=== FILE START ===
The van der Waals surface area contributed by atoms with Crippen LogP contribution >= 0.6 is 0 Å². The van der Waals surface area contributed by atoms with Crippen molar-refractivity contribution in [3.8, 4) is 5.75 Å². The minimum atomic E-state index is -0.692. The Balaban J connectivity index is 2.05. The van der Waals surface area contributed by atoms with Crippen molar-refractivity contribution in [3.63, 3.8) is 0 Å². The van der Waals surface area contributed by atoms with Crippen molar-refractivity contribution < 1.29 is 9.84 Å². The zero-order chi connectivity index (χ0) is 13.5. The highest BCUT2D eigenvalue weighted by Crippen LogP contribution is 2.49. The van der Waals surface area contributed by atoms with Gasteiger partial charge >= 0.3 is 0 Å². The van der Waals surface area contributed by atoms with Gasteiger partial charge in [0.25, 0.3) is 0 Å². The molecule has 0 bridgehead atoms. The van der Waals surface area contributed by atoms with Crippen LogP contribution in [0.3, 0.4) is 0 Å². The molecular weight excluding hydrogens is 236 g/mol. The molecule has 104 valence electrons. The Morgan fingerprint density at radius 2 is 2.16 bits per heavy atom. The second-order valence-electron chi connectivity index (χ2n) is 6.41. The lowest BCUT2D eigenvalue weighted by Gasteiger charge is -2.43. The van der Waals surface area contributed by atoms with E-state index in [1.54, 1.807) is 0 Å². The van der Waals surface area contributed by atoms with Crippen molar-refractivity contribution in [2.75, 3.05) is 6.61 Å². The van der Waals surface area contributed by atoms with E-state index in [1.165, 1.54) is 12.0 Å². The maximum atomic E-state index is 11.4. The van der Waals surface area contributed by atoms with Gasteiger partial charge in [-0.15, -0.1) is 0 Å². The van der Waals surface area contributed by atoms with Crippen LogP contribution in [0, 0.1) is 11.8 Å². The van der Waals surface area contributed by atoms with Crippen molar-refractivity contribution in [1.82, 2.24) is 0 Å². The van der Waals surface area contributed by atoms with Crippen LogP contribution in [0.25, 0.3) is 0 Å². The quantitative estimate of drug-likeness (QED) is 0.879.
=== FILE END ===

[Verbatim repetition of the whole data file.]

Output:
The van der Waals surface area contributed by atoms with Crippen LogP contribution >= 0.6 is 0 Å². The van der Waals surface area contributed by atoms with Crippen molar-refractivity contribution in [3.8, 4) is 5.75 Å². The minimum atomic E-state index is -0.692. The Balaban J connectivity index is 2.05. The van der Waals surface area contributed by atoms with Crippen molar-refractivity contribution in [3.63, 3.8) is 0 Å². The van der Waals surface area contributed by atoms with Crippen molar-refractivity contribution < 1.29 is 9.84 Å². The zero-order chi connectivity index (χ0) is 13.5. The highest BCUT2D eigenvalue weighted by Crippen LogP contribution is 2.49. The van der Waals surface area contributed by atoms with Gasteiger partial charge >= 0.3 is 0 Å². The van der Waals surface area contributed by atoms with Gasteiger partial charge in [0.25, 0.3) is 0 Å². The molecule has 0 bridgehead atoms. The van der Waals surface area contributed by atoms with Crippen LogP contribution in [0.3, 0.4) is 0 Å². The molecular weight excluding hydrogens is 236 g/mol. The molecule has 104 valence electrons. The Morgan fingerprint density at radius 2 is 2.16 bits per heavy atom. The second-order valence-electron chi connectivity index (χ2n) is 6.41. The lowest BCUT2D eigenvalue weighted by Gasteiger charge is -2.43. The van der Waals surface area contributed by atoms with E-state index in [1.54, 1.807) is 0 Å². The van der Waals surface area contributed by atoms with Crippen molar-refractivity contribution in [2.75, 3.05) is 6.61 Å². The van der Waals surface area contributed by atoms with E-state index in [1.165, 1.54) is 12.0 Å². The maximum atomic E-state index is 11.4. The van der Waals surface area contributed by atoms with Gasteiger partial charge in [-0.15, -0.1) is 0 Å². The van der Waals surface area contributed by atoms with Crippen LogP contribution in [0, 0.1) is 11.8 Å². The van der Waals surface area contributed by atoms with Crippen molar-refractivity contribution in [1.82, 2.24) is 0 Å². The van der Waals surface area contributed by atoms with Crippen LogP contribution in [0.25, 0.3) is 0 Å². The quantitative estimate of drug-likeness (QED) is 0.879.